Security Council hears call for closer ties between UN and European security bloc

Security Council in session. UN Photo/Ryan Brown

9 February 2012 – A closer partnership between the United Nations and the 56-member Organization for Security and Co-operation in Europe (OSCE), the world's largest regional security grouping, is vital, the Security Council heard today.

Eamon Gilmore, Ireland's Foreign Minister and the Chairperson-in-Office of the OSCE, told a Council meeting this afternoon in New York that the two institutions share core principles and common values that can be applied to numerous security challenges.

“At a time of constrained resources and ever more complex transnational threats, a closer partnership between the OSCE and the UN is indispensable,” he said. “Our cooperation has advanced not only in the development of common approaches to the challenges we face, but also at the field operational level.”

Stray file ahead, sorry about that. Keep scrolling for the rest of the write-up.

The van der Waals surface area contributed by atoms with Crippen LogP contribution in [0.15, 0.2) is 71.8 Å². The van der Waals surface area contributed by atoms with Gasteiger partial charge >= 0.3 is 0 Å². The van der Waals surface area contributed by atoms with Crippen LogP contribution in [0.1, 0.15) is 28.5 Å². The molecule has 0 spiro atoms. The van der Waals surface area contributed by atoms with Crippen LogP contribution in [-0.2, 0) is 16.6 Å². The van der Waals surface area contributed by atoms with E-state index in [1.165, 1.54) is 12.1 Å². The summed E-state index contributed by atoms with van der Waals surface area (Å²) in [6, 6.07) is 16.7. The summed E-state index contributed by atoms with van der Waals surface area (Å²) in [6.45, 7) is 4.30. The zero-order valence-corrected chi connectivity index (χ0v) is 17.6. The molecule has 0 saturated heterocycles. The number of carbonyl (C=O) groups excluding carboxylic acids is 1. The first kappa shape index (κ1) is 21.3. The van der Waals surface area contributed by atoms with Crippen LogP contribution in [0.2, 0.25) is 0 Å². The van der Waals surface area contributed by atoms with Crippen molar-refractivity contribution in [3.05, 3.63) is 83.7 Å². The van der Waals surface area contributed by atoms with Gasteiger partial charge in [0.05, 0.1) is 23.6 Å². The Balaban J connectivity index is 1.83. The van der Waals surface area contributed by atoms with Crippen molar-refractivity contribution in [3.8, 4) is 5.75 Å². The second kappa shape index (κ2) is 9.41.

He cited the work of the OSCE mission in Kosovo as the first example of where the bloc had become an integral part of an operation led by the UN.

“Close and effective cooperation exists in many of the OSCE's 16 field missions with many of the UN agencies, notably with the UN High Commissioner for Refugees (UNHCR) and the Office of the UN High Commissioner for Human Rights (OHCHR).”

In his address to the Council, Mr. Gilmore outlined OSCE's priorities for 2012, including promoting Internet freedom, continuing its election observation activities, strengthening its conflict prevention capacities, fighting corruption, and stepping up efforts to tackle transnational threats, such as terrorism, the illicit drug trade and cyber crime.

Mr. Gilmore said the regional organization would pursue ways to make progress towards lasting settlements of conflicts.

“Among these are the conflicts in Moldova regarding the territory of Transdniestria in Georgia regarding the territories of Abkhazia and South Ossetia and the Nagorno-Karabakh conflict. I have appointed two Special Representatives to assist me in addressing these complex conflicts,” he said.


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